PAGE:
Germany: Cannabis flowers will be available on prescription for medicinal purposes from March 2017 on according to a law passed by the Bundestag

The German Bundestag, the lower house of parliament, on 19 January passed a law that legalizes the use of cannabis for medicinal purposes. The law was adopted unanimously by the members of the Bundestag without abstention. Those suffering from serious illnesses such as multiple sclerosis and chronic pain could be prescribed cannabis flowers, cannabis extracts as well as cannabis-based medicines such as the cannabis extract Sativex, dronabinol and nabilone by every German doctor. The law does not limit the possibility to prescribe cannabis and cannabis-based medicines to certain illnesses.

The law says patients will only have the right to be treated with cannabis in justified exceptional cases, but patients will not be allowed to grow their own cannabis. “Those who are severely ill need to get the best possible treatment and that includes health insurance funds paying for cannabis as a medicine for those who are chronically ill if they can’t be effectively treated any other way,” said Health Minister Hermann Groehe. A Health Ministry spokeswoman said cannabis would only be used as a last resort when nothing else seemed to work. She said a scientific study would simultaneously be carried out to assess the effects of cannabis use in such cases. Health insurances will have to cover the costs of the treatment. She said the law was likely to take effect in March after a procedural reading by the upper house of parliament (German Bundesrat). State-supervised cannabis plantations will be set up in Germany in future and until then cannabis will be imported, currently from the Netherlands and Canada.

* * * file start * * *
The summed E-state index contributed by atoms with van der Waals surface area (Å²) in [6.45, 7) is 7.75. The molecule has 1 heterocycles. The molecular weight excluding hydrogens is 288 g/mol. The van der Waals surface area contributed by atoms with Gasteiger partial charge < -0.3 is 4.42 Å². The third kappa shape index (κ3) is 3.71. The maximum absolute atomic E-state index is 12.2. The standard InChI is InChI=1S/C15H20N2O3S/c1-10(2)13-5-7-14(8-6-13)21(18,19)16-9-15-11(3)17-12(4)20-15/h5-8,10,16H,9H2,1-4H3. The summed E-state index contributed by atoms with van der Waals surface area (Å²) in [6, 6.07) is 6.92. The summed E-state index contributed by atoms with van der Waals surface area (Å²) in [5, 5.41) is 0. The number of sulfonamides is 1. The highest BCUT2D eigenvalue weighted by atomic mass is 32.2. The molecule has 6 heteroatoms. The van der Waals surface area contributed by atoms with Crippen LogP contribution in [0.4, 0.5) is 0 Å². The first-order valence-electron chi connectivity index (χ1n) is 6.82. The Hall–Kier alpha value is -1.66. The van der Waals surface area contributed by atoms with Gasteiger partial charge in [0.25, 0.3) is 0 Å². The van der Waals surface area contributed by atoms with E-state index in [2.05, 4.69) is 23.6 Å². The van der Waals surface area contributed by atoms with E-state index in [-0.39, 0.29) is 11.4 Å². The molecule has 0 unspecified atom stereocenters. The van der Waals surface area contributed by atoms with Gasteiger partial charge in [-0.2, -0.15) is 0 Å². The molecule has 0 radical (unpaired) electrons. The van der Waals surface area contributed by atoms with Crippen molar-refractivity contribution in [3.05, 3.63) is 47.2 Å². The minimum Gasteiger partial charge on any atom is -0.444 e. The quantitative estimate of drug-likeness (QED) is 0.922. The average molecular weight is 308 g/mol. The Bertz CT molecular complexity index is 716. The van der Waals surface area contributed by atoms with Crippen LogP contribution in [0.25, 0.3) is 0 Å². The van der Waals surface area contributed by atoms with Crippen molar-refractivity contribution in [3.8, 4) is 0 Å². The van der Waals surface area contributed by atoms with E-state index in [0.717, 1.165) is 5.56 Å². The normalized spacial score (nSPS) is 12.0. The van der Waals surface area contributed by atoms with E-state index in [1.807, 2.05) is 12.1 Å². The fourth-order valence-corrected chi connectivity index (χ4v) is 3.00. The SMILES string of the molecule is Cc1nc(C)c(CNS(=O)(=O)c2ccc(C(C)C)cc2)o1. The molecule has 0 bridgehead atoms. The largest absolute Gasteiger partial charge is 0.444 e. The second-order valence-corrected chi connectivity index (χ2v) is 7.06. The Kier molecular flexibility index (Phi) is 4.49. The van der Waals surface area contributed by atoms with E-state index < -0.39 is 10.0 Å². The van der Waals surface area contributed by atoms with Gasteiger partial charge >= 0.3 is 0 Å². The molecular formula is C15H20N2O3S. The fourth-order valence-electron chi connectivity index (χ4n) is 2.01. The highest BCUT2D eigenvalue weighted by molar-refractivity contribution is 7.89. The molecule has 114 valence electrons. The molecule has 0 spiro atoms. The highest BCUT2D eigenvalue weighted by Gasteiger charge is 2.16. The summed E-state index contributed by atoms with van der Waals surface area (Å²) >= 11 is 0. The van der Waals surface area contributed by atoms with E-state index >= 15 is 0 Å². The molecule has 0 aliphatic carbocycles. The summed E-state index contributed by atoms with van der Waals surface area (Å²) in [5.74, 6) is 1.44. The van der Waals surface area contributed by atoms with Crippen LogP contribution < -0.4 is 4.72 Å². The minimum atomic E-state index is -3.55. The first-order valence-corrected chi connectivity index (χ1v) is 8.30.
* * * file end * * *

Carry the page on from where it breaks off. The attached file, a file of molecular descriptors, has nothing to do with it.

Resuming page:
“This is a tremendous achievement of all patients, doctors and lawyers, who since many years worked for the improvement of the medical care of the population with cannabis within the German Association for Cannabis as Medicine (ACM), increasingly supported by other people, organizations and politicians,” said Dr Franjo Grotenhermen, Chairman of the ACM. “But”, he added, “the battle is not yet finished. Today is the day to thank the many, who contributed to this development and continue to work for our goals.” The main steps, which finally resulted in the current law, were brought forward by a complaint of 8 patients before the Federal Constitutional Court in 1999. In this context the Federal Administrative Court emphasised the high value of the right to life and physical integrity based on the constitution (Grundgesetz) in the year 2005: “The right of physical integrity cannot only be violated in that bodies of the state themselves produce an assault or inflict pain through their actions. The extent of protection of this fundamental right is also affected if the government takes measures to prevent a medical condition to be cured or at least be mitigated and thereby physical suffering is continued and maintained needlessly.” This court decision forced the Federal Government to issue approvals for the use of cannabis flowers to severely ill patients under certain conditions.
Reuters of 19 January 2017

Video of the debate in the German Bundestag of 19 January 2017

Information on the law on the website of the Federal Health Ministry

Source: IACM Bulletin

Post Author: IACM

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